Ireland

The Irish High Court has appointed a provisional liquidator to a shipping company which claims it has become “hopelessly insolvent” due to apparent fraud by its managing director, the Irish Times reported. The order was made in relation to a Co Louth-based freight forwarding business, Fast Shipping Ireland Ltd, which employs nine people. Following an investigation into its financial affairs, the company claims its currently suspended managing director, Simon Mulvany, used its monies for his own benefit, including the purchase of two racehorses.
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The Irish High Court has overturned an order requiring bankrupt businessman Sean Dunne to pay €7,000 a month for the benefit of creditors in his Irish bankruptcy, the Irish Times reported. On the basis of evidence, including that Mr Dunne’s net personal income for a 25-month period is €1,371 monthly, that he cannot access his pension until aged 70, and that the income of his children, of whom he is the sole carer, cannot be treated as his income, Mr Justice Richard Humphreys set aside the Bankruptcy Payment Order (BPO).
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Ulster Bank swung into an operating profit of €13 million in the Republic in the first quarter of the year as it freed up money that was previously set aside to cover bad loans, while its U.K. parent said that plans to wind down the unit over the coming years remain “on track,” the Irish Times reported. The Dublin-based lender’s loan book dipped by €200 million to €19.8 billion during the first three months of the year, as loan repayment outpaced new lending, while deposits dipped by €100 million to €100 million to €21.7 billion, driven by a reduction in commercial balances.

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The proportion of businesses in the Republic availing of COVID-related income supports or wage subsidies peaked at 57 percent last April, according to the Central Statistics Office (CSO) and reported by The Irish Times. It fell to a pandemic low of 30 percent in September before rising again to 45.6 percent or 113,000 in January this year.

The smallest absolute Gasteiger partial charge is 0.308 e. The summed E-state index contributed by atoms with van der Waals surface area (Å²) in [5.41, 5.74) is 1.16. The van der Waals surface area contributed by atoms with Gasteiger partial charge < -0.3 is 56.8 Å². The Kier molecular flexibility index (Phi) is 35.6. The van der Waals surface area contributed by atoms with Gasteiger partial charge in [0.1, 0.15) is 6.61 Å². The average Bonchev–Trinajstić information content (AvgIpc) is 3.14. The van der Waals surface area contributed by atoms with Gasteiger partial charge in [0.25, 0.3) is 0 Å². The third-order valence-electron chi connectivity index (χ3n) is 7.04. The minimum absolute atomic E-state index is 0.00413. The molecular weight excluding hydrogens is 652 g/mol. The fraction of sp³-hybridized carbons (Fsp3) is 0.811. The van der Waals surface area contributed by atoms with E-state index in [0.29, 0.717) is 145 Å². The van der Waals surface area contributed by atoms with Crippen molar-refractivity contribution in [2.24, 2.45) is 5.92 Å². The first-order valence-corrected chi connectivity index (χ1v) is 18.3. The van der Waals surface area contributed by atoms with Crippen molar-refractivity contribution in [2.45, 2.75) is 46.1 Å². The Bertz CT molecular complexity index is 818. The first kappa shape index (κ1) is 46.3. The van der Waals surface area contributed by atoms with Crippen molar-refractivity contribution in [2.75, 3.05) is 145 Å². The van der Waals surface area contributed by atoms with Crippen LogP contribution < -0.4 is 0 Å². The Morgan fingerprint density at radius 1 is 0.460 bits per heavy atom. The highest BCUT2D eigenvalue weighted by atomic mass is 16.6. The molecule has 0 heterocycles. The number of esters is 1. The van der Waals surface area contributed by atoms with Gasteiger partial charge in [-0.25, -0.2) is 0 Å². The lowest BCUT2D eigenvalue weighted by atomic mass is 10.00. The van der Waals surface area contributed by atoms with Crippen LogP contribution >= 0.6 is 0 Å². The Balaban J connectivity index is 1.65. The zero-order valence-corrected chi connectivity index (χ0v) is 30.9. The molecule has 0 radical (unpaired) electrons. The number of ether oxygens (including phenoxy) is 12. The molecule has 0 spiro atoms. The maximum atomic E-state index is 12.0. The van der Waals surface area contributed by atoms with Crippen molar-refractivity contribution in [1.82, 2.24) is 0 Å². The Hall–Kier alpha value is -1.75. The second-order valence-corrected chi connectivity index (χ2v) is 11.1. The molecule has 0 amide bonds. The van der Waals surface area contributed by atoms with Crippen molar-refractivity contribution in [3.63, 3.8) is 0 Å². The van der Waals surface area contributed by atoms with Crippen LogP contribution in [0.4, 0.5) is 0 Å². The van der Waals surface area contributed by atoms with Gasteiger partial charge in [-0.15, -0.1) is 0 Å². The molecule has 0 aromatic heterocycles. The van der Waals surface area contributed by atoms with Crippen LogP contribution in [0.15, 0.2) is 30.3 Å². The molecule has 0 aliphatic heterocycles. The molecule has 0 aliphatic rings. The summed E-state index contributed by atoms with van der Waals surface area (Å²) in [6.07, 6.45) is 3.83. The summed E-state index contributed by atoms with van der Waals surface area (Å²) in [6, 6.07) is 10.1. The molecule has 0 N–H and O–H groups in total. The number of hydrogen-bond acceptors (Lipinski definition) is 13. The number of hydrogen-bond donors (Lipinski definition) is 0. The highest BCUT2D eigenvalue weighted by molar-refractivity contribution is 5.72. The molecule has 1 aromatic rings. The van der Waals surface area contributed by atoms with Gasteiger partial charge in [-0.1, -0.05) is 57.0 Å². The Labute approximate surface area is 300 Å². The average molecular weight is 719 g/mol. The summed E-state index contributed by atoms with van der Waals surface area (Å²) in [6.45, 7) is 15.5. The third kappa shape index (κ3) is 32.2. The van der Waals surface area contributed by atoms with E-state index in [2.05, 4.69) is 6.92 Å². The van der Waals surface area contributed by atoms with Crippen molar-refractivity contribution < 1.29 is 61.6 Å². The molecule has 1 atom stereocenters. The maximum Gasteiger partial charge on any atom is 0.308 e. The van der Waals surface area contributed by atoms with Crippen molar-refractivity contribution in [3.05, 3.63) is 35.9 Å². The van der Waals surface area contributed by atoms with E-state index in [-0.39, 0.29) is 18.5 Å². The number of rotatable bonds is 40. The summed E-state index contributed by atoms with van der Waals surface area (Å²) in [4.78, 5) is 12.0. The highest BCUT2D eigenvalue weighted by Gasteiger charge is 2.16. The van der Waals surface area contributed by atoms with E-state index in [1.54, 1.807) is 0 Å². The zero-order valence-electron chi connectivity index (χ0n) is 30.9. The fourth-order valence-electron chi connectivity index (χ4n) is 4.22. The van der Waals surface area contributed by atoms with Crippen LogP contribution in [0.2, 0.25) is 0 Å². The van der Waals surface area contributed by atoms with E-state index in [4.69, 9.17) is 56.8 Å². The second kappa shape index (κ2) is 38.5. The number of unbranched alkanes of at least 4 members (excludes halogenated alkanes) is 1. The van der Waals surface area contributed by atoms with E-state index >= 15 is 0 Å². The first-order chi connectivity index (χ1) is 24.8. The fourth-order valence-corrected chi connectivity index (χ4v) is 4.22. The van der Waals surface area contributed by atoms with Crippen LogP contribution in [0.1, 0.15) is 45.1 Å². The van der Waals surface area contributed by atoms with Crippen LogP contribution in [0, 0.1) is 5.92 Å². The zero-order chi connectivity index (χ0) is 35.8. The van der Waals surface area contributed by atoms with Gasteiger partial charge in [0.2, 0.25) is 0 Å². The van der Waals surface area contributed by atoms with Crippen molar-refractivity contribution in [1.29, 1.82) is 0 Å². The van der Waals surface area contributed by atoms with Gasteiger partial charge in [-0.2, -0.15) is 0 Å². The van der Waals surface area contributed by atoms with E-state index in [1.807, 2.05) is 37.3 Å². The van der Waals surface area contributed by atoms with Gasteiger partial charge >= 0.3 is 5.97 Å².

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The Irish High Court has approved a survival plan for the troubled airline Norwegian Air and related companies, the Irish Times reported. In a written decision Mr. Justice Michael Quinn said he was satisfied to approve the scheme put together by the airline’s examiner Kieran Wallace of KPMG. The airline’s Oslo-based parent company and several of its Irish-registered subsidiaries had sought the protection of the Irish courts due to factors including the devastating impact that the Covid-19 pandemic has had on the airline industry and international travel.

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The governor of the Central Bank of Ireland has warned that many Irish firms will not survive the pandemic, and will no longer be viable once State supports are removed, the Irish Times reported. “The viability and survival prospects of many affected firms remains highly uncertain, and is likely to depend on a range of future policy choices,” Gabriel Makhlouf told a webinar event hosted by the University of Limerick.
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New proposals to rescue Irish small businesses in the wake of the Covid-19 crisis must focus on those with viable futures, a leading insolvency practitioner has warned, the Irish Times reported. The Company Law Review Group (CLRG) has been seeking views on proposals for a scheme to rescue financially-troubled small businesses that avoids the need for court hearings but, like examinership, gives the enterprise temporary protection from creditors.
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IDA Ireland has clawed back almost € 55 million in grants from multinational companies over a 10 year period,figures provided by Tánaiste and Minister for Enterprise Leo Varadkar show, the Irish Times reported. In a written Dáil reply to co-leader of the Social Democrats Catherine Murphy, Mr. Varadkar confirmed that the largest annual clawback of the grants took place in 2011 when the IDA clawed back €18.7million from 11 companies. This followed the IDA revoking €12.88 million in grants in 2010 from 16 companies as unemployment rates soared.
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Ulster Bank has been fined a record €37.8 million by the Central Bank for its role in the State’s tracker mortgage scandal, which saw the lender devise “deliberate” strategies to shift borrowers off cheap mortgages during the financial crisis and only rectify matters for those that complained, the Irish Times reported. Borrowers lost 43 properties as a result of overcharging as they were denied their entitlement to a low-cost mortgage linked to the European Central Bank’s main rate, the Central Bank said in a statement on Thursday. Family homes accounted for 29 of these cases.
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